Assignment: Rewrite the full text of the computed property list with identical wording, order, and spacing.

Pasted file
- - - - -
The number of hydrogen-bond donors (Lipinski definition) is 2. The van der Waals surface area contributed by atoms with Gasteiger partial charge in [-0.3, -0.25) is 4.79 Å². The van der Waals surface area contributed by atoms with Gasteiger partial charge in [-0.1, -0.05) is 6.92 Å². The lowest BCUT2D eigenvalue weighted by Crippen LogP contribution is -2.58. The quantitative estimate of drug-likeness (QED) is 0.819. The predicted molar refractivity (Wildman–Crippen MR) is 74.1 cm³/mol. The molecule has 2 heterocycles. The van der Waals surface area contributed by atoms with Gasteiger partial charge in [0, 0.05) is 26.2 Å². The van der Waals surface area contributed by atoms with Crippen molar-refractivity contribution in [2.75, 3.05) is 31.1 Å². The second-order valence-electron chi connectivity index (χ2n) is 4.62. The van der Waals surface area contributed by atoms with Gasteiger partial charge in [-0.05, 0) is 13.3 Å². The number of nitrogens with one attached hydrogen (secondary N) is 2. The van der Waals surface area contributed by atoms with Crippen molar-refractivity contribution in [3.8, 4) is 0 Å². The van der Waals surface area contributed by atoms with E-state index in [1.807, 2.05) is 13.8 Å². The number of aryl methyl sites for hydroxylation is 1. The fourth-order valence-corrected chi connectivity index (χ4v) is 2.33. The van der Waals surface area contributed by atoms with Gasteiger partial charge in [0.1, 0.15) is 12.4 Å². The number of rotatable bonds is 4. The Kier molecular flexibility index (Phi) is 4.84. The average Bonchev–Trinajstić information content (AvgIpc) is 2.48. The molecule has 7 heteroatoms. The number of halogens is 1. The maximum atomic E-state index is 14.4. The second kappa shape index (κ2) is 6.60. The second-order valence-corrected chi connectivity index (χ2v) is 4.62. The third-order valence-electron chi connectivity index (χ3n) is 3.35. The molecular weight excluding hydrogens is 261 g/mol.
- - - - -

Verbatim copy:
The number of hydrogen-bond donors (Lipinski definition) is 2. The van der Waals surface area contributed by atoms with Gasteiger partial charge in [-0.3, -0.25) is 4.79 Å². The van der Waals surface area contributed by atoms with Gasteiger partial charge in [-0.1, -0.05) is 6.92 Å². The lowest BCUT2D eigenvalue weighted by Crippen LogP contribution is -2.58. The quantitative estimate of drug-likeness (QED) is 0.819. The predicted molar refractivity (Wildman–Crippen MR) is 74.1 cm³/mol. The molecule has 2 heterocycles. The van der Waals surface area contributed by atoms with Gasteiger partial charge in [0, 0.05) is 26.2 Å². The van der Waals surface area contributed by atoms with Crippen molar-refractivity contribution in [2.75, 3.05) is 31.1 Å². The second-order valence-electron chi connectivity index (χ2n) is 4.62. The van der Waals surface area contributed by atoms with Gasteiger partial charge in [-0.05, 0) is 13.3 Å². The number of nitrogens with one attached hydrogen (secondary N) is 2. The van der Waals surface area contributed by atoms with Crippen molar-refractivity contribution in [3.8, 4) is 0 Å². The van der Waals surface area contributed by atoms with E-state index in [1.807, 2.05) is 13.8 Å². The number of aryl methyl sites for hydroxylation is 1. The fourth-order valence-corrected chi connectivity index (χ4v) is 2.33. The van der Waals surface area contributed by atoms with Gasteiger partial charge in [0.1, 0.15) is 12.4 Å². The number of rotatable bonds is 4. The Kier molecular flexibility index (Phi) is 4.84. The average Bonchev–Trinajstić information content (AvgIpc) is 2.48. The molecule has 7 heteroatoms. The number of halogens is 1. The maximum atomic E-state index is 14.4. The second kappa shape index (κ2) is 6.60. The second-order valence-corrected chi connectivity index (χ2v) is 4.62. The third-order valence-electron chi connectivity index (χ3n) is 3.35. The molecular weight excluding hydrogens is 261 g/mol.